Since yoga is a mind-body connection, setting an intention can bring your practice to a deeper level. By setting an intention you are making a connection between what you work through on your mat, and what you continue to focus on as you step off your mat and resume your daily schedule. Examples can be love, trust, patience, forgiveness, openness and positivity.

Try reflecting on these categories of thought to help you set an intention:

1)   Practice gratitude: Thank yourself for showing up and setting this time aside to nourish your mind and body. Also think about the people in your life that allow you to be here and to be you every day. Practicing gratitude on and off your mat will help you to be more comfortable with what you have and allow you to open your heart to new situations, possibilities, and poses.

2)   Ask Why: We all have reasons why we come to our mats; otherwise, we wouldn’t be there. Take a moment to really think about what you want to get out of your practice (and out of life) and envision yourself already working on the change you wish to see.

3)   Think in Scales: For me, it’s helpful to think of my yoga practice as a microcosm for the bigger picture, for life itself. What I want to achieve, work through, challenge on my mat always translates to virtues I want to carry with me when I walk out the studio door. Recognize aspects of yourself or your life that you want to work on then bring them into your practice to make this connection.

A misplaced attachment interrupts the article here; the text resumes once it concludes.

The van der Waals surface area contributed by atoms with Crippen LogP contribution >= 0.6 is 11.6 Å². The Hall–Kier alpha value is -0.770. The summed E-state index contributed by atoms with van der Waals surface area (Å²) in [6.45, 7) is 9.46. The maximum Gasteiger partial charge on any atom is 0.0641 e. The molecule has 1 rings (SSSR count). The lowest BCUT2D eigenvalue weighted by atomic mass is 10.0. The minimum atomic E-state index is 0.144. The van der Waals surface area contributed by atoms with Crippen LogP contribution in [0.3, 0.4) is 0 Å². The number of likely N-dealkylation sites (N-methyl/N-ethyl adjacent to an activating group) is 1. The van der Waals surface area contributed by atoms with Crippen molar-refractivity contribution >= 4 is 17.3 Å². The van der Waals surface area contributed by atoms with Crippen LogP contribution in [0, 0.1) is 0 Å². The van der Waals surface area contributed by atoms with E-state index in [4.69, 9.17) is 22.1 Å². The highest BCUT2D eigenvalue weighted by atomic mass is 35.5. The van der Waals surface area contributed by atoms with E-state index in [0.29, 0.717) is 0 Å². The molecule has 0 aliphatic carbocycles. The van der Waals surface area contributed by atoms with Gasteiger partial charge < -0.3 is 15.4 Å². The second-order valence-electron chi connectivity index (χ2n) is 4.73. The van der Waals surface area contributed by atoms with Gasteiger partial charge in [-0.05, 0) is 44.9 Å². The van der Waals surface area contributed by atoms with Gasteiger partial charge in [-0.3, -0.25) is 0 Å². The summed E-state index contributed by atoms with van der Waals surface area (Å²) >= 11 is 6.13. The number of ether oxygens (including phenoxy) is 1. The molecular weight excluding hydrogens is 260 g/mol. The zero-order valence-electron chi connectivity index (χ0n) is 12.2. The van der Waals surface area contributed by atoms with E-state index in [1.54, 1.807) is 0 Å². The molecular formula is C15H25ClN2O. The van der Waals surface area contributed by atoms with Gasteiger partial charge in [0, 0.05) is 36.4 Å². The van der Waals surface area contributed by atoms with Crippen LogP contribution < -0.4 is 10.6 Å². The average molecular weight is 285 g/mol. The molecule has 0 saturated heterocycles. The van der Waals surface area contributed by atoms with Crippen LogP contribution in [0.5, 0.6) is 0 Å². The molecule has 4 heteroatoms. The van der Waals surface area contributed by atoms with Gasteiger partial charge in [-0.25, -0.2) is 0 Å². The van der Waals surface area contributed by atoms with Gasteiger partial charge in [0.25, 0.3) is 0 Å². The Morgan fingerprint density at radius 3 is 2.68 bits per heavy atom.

4)   Dedicate Your Energy: Sometimes used in conjunction with an intention, you can also dedicate your practice to someone or something that is in need of your love and energy. This allows you to pour your positivity and strength into something other than yourself, if that helps. (Remember, though, it is OK if you are showing up for yourself and your practice should be a safe place to focus on you.)

Intentions will continually change as you move through your practice. What you need one day, you may not need the next. Learning to move through these ebbs and flows in your asana practice will equip you with the strength and flexibility to deal with the constant changes you face in your everyday life. Rest assured that by taking this time, and setting this intention, you are doing something positive for yourself and for those around you.